Colloidal gold nanoparticles (GNPs) are hopeful contrast agents for molecular imaging. Nguyen et al. synthesized chain-like GNPs (CGNP) clusters-RGD for increased molecular imaging via combining RGD peptides and ultra-pure CGNP clusters, showing a red-shift peak 650 nm wavelength. The designed NPs presented outstanding biocompatibility and photostability and can disassemble to help eliminate from the body. Notably, intravenous administration of CGNP clusters RGD through the marginal ear vein attached to CNV, causing a 176% increase in OCT signal and an enhancement of up to 17-fold in the photoacoustic microscopy signal, which is useful for visualization of newly formed blood vessels in the subretinal space [57] (Fig. 4).

Fig. 4
figure 4

Chain-like clusters of gold nanoparticles (CGNP) increased molecular imaging for optical coherence tomography and multimodal photoacoustic microscopy (PAM). Experimental setup of OCT/PAM systems. a Schematic representation of the imaging technique. b Physical setup. In the PAM method, nanosecond excitation laser is concentrated on the retina. For multidimensional imaging, the excitation laser beam employed to induce photoacoustic signal was coaxially aligned with OCT multispectral luminescence with a center wavelength (805 and 905 nm). Using a needle-shaped hydrophone ultrasonic transducer, the produced acoustic signal was detected and the recorded data was utilized to reproduce PAM images. It employed a spectrometer for detecting the reflected OCT light that interfered with the interference intensity spectra and the reference light. By using a galvanometer, the retina was scanned. c Demonstration of in vivo multidimensional imaging following intravenous administration of CGNP clusters-RGD into the rabbit model. By using nanosecond-pulsed laser light at 578/650 nm, photoacoustic signals from the rabbit's retina were produced [57]

The early diagnosis of retinoblastoma (RB) is the main feature of successful therapy [58]. Nano-based technologies propose different nanomaterials for hopeful early diagnosis and ongoing surveillance of treating cancer patients [16, 17, 53, 59]. In recent times, numerous nanosystems have been designed to increase the image quality of conventional imaging systems [60,61,62,63]. But, adequate research efforts have not been done to increase the performance of conventional ophthalmic imaging methods, including OCT, MRI, and ultrasound imaging via nanosystems [64]. However, these nanosystems have exhibited remarkable capacity for increasing the quality of imaging and detection of retinal disorders.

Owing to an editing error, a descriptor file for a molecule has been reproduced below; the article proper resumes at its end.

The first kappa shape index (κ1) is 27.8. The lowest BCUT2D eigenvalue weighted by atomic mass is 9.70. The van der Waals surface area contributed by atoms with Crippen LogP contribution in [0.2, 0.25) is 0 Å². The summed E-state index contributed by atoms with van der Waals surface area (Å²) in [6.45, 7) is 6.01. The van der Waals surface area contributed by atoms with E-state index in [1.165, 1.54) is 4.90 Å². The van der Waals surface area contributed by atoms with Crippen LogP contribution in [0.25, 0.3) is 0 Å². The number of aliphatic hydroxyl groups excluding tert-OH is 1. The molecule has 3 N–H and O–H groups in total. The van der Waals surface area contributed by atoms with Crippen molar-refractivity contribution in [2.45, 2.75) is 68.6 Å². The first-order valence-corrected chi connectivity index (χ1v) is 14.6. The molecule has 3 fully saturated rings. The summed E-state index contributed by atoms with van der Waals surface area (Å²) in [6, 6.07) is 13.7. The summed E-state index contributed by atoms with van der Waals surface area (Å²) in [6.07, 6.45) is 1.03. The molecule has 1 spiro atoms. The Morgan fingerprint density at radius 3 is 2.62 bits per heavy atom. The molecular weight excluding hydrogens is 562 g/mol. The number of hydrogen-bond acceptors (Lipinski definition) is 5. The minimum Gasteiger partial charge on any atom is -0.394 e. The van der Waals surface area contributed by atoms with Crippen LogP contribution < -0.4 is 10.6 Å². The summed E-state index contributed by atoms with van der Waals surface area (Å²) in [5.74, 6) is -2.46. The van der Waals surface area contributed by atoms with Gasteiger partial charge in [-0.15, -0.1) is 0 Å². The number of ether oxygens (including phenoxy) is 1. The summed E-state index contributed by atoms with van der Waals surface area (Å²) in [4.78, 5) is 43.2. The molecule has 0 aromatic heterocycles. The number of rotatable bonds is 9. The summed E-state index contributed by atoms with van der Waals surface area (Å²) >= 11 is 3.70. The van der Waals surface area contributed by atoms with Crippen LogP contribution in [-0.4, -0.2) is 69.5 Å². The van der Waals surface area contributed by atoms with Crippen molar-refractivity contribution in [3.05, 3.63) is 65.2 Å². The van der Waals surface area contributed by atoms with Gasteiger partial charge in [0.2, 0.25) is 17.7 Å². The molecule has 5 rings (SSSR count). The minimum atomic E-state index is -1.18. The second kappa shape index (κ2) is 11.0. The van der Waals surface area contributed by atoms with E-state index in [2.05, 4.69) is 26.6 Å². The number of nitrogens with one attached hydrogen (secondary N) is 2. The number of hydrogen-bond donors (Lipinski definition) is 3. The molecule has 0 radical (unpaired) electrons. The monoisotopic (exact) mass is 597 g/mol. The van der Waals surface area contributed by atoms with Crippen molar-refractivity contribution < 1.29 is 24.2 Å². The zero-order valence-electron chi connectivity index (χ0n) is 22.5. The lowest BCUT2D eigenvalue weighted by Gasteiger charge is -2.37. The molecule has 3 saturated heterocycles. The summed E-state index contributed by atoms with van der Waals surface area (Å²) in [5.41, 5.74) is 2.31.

Moradi et al. investigated the efficacy of the brachytherapy by ultrasonic hyperthermia method in the presence of gold NPs on eye RB tumors in a rabbit model. The area of the tumor was evaluated at day zero and after 21 days by an ultrasound B-mode imaging method. There was a big difference between the tumor region changes in the combined group and the other study groups. The finding showed that gold NPs have a large capacity in various imaging systems, such as ultrasounds [65].

Vasculature visualization is one of the significant applications of AuNPs in ocular imaging. Nguyen et al. administrated PEG-capped AuNPs 20 nm in size into the rabbits as intravenously. These AuNPs showed high PAI and OCT contrast. When the AuNPs circulated into the choroidal and retinal vessels in the living rabbits, the photoacoustic signal of the blood vessels was increased by 82%. The administrated AuNPs provide the possibility for blood vessels detection using photoacoustic microscopy. As well, the AuNPs facilitated visualizing retinal neovascularization and monitoring dynamic changes which happen as a consequence of retinal vein occlusion in the living rabbits [66].

The in vivo photothermal OCT in the eye, was studied for both melanin and gold nanorods as endogenous and exogenous absorbers, respectively [67]. This technique is an OCT-based practical approach generated in a sample for absorbers detection. Albino and pigmented mice were applied to isolate the photothermal signal from the melanin in the retina. Following the systemic administration of gold nanorods to examine their passive accumulation in the retina, the pigmented mouse with laser induced CNV lesions were also observed. This study has shown the combining ability of the PT-OCT technique with gold nanorods to image the distribution of both exogenous and endogenous absorbers in mice eyes. Tzameret et al. assessed the in vivo monitoring with MRI and also the long term protection of IO/HSA NP delivery into the suprachoroid of a rat retinalmodel [68]. In another study, Jaidev et al. evaluated the effectiveness of fluorescent iron oxide NPs against RB cell imaging [69]. Sulforhodamine B was absorbed on the albumin over oleic acid-coated iron oxide NPs. In the MRI research, nanomaterials show a big negative contrast with normal cells and non-cytotoxic cancer cells, proposing their bioavailability. Up to now, iron oxide NPs have been the most utilized NPs in MRIs. The coating procedure could reduce specific toxicity and stability issues [70].